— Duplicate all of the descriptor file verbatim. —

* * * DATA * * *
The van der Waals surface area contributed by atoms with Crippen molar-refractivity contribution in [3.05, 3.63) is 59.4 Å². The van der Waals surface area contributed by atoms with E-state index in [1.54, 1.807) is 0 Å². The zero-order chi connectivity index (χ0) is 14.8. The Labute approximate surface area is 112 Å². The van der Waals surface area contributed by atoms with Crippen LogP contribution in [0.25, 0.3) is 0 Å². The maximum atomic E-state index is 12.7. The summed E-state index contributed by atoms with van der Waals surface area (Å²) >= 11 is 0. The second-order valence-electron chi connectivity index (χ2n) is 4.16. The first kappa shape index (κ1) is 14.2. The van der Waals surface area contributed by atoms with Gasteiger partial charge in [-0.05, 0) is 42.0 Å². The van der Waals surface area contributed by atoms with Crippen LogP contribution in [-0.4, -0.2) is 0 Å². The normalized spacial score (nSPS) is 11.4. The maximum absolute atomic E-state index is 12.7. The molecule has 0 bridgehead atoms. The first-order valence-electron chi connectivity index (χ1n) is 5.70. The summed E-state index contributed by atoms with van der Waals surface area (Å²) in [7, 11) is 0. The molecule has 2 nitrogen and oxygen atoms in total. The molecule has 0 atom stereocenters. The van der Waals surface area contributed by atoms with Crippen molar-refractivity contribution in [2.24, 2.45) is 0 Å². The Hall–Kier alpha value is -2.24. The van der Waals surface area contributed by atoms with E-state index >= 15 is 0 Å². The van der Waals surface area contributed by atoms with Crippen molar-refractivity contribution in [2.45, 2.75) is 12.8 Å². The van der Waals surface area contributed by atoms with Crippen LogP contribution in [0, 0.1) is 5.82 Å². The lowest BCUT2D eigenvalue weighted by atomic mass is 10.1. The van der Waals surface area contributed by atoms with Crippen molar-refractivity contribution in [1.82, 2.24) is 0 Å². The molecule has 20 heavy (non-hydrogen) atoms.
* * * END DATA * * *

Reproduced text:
The van der Waals surface area contributed by atoms with Crippen molar-refractivity contribution in [3.05, 3.63) is 59.4 Å². The van der Waals surface area contributed by atoms with E-state index in [1.54, 1.807) is 0 Å². The zero-order chi connectivity index (χ0) is 14.8. The Labute approximate surface area is 112 Å². The van der Waals surface area contributed by atoms with Crippen LogP contribution in [0.25, 0.3) is 0 Å². The maximum atomic E-state index is 12.7. The summed E-state index contributed by atoms with van der Waals surface area (Å²) >= 11 is 0. The second-order valence-electron chi connectivity index (χ2n) is 4.16. The first kappa shape index (κ1) is 14.2. The van der Waals surface area contributed by atoms with Gasteiger partial charge in [-0.05, 0) is 42.0 Å². The van der Waals surface area contributed by atoms with Crippen LogP contribution in [-0.4, -0.2) is 0 Å². The normalized spacial score (nSPS) is 11.4. The maximum absolute atomic E-state index is 12.7. The molecule has 0 bridgehead atoms. The first-order valence-electron chi connectivity index (χ1n) is 5.70. The summed E-state index contributed by atoms with van der Waals surface area (Å²) in [7, 11) is 0. The molecule has 2 nitrogen and oxygen atoms in total. The molecule has 0 atom stereocenters. The van der Waals surface area contributed by atoms with Crippen molar-refractivity contribution in [2.24, 2.45) is 0 Å². The Hall–Kier alpha value is -2.24. The van der Waals surface area contributed by atoms with E-state index >= 15 is 0 Å². The van der Waals surface area contributed by atoms with Crippen molar-refractivity contribution in [2.45, 2.75) is 12.8 Å². The van der Waals surface area contributed by atoms with Crippen LogP contribution in [0, 0.1) is 5.82 Å². The lowest BCUT2D eigenvalue weighted by atomic mass is 10.1. The van der Waals surface area contributed by atoms with Crippen molar-refractivity contribution in [1.82, 2.24) is 0 Å². The molecule has 20 heavy (non-hydrogen) atoms.